Dhamma & Digital Detox: How a one-day retreat made me rethink my relationship with media

Written by @missrachelreads
8 mins read
Published on Dec 29, 2023

TLDR: Always scrolling whenever there is nothing to do? Doing a weekly one-day digital fast from one’s devices, and employing the methods of mindful living recommended by Zen Buddhist monk Thich Nhat Hanh may help in combating a digital addiction.

In the bustling city of Singapore, a one-day meditation retreat became the turning point in my mental health journey. 

This retreat was an escape from the city’s chaos. It included guided meditation, moments of introspection, and times of quiet. During this, my racing thoughts began to calm down.

The retreat didn’t provide an instant fix, but it jump-started a positive change. I started to incorporate mindfulness into my daily life and also started a rewarding digital detox journey.

This one-day retreat unveiled the path to resetting my mental health. It taught me that, even amidst the chaos of life, there’s room for tranquillity. The journey continues, with mental detox as my guiding light towards a healthier and happier mind.

A quiet hall

It was a lovely morning on 22 July 2023 when eighty intrepid youths gathered at the Hall of Medicine Buddha on the sprawling grounds of Kong Meng San Phor Kark See Monastery.

Organised by the Singapore Buddhist Mission, we assembled for a one-day retreat led by Venerable Damcho of Sravasti Abbey.

Titled “Shoulda, Coulda, Woulda: Living a Life with No Regrets”, there was an air of anticipation as we sat patiently on the cushions provided, waiting for the morning session to begin.

Venerable Damcho led us in an opening puja, and then a morning meditation, ending with an intention for the day.

She then expounded on the topic of the day, which plagues many youths today – FOMO, or the fear of missing out.

A light bulb went off in my mind

Group Retreatants

Something she said caught my attention, and I paraphrase, “Isn’t it rather odd that we spend so much time ‘catching up’ with our friends by obsessively scrolling on Facebook, Instagram, or Tik Tok; when we could very well just ask them out for a cup of tea instead?”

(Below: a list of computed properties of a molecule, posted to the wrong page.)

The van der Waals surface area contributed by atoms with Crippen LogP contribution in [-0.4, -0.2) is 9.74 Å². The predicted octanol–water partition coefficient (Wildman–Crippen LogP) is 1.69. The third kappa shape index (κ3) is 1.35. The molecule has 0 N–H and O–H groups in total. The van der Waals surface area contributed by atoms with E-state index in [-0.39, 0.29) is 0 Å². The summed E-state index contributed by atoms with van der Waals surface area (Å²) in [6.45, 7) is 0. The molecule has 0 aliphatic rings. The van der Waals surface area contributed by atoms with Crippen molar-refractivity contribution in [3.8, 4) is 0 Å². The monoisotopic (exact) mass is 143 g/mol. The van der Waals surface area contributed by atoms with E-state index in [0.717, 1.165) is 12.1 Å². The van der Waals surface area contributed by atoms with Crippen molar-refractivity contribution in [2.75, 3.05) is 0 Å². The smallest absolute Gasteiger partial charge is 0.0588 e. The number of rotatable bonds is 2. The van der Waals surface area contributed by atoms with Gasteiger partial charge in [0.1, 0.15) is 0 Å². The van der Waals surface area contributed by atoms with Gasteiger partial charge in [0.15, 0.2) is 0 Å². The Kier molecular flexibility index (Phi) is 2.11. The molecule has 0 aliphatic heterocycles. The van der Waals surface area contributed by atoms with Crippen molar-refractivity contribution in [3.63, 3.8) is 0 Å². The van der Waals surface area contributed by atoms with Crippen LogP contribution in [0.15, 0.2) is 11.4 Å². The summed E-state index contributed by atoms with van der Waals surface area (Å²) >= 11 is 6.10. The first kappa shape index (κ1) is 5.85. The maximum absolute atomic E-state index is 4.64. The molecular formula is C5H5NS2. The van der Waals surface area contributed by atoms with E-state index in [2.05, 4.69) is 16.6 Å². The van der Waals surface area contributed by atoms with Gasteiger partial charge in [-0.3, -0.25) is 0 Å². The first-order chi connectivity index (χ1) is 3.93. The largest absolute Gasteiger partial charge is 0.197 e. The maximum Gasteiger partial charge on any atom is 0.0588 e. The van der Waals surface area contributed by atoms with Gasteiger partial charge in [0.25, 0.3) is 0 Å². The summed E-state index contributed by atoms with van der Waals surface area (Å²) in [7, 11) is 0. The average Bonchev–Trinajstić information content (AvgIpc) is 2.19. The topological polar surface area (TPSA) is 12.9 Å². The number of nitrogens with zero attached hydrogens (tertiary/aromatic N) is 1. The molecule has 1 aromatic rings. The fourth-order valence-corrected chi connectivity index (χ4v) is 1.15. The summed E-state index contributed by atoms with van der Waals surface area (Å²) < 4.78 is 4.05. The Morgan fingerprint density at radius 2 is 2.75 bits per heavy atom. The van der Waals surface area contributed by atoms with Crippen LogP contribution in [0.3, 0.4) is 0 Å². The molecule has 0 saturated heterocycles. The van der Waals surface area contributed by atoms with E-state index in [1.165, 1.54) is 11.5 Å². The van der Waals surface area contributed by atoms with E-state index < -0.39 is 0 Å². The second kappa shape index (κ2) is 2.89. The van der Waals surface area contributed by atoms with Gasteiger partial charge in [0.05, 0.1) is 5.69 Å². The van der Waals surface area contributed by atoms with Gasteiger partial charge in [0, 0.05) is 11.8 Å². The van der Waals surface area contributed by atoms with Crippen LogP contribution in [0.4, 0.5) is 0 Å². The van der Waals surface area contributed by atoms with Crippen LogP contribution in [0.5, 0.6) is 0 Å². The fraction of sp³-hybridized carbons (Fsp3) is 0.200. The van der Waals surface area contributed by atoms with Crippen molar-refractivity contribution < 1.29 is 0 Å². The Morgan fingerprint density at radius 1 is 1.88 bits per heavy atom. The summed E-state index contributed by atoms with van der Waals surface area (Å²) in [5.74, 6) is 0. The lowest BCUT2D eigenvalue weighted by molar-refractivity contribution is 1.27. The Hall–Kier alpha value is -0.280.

During the question and answer session, I asked, “As a queer person of faith, and for many others who do not fit into the neat little boxes society tells us to conform to, I seek solace in online spaces to find ‘my tribe’ as it were, before I found queer affirming Buddhist communities like Rainbodhi Singapore…

… In Singapore, as an educator who has journeyed with students who have been diagnosed and are seeking treatment for digital addiction, I think that scrolling on Instagram is one way people deal with chronic loneliness. I think that there are some benefits to this…

… May I also ask, what would be some of your suggestions for encouraging people to ask their friends out for a cup of tea if they suffer from anxiety issues?”

Her answer was most compassionate. She acknowledged that certain online spaces were places of refuge for those who might be unable to find community in real life.

But encouraged us to still endeavour to interact with our friends in real life.

Group interactions with Venerable Damcho

Having reflected upon the talk in the past 2 months, I have some reflections.

Putting it bluntly, I think we suffer from a delusion when we doom-scroll on our platform of choice on social media, whether that be Instagram, Facebook, Twitter, TikTok, or others. 

Like the concept of moha in Buddhism, which is Pali for “illusion” or “delusion”, this, to me, is one of the 3 common unskillful roots, that lead to craving, together with greed and aversion.

To me, obsessive scrolling on social media, out of the ‘five poisons’, is a toxic cocktail made up of both ignorance and attachment. The other three are aversion, pride, and envy.

You might be surprised to note that I don’t include envy in my consideration. You might differ from me, but to me, the main reason why I scroll Instagram to while away some time while waiting for the elevator to arrive is because I am ignorant that there are better things to do with my time. 

I am also simultaneously attached to wanting to know what interesting things my friends are up to, the concept of FOMO that Venerable Damcho was targeting in her talk.

What I did after her talk

There were 3 things I implemented after her talk that have been helpful for me to combat this FOMO problem and the endless digital distraction that compels us each day to check our phones way too many times in a day.

I am not yet an expert in battling digital addiction*, but I thought it might be useful to share what’s helped me.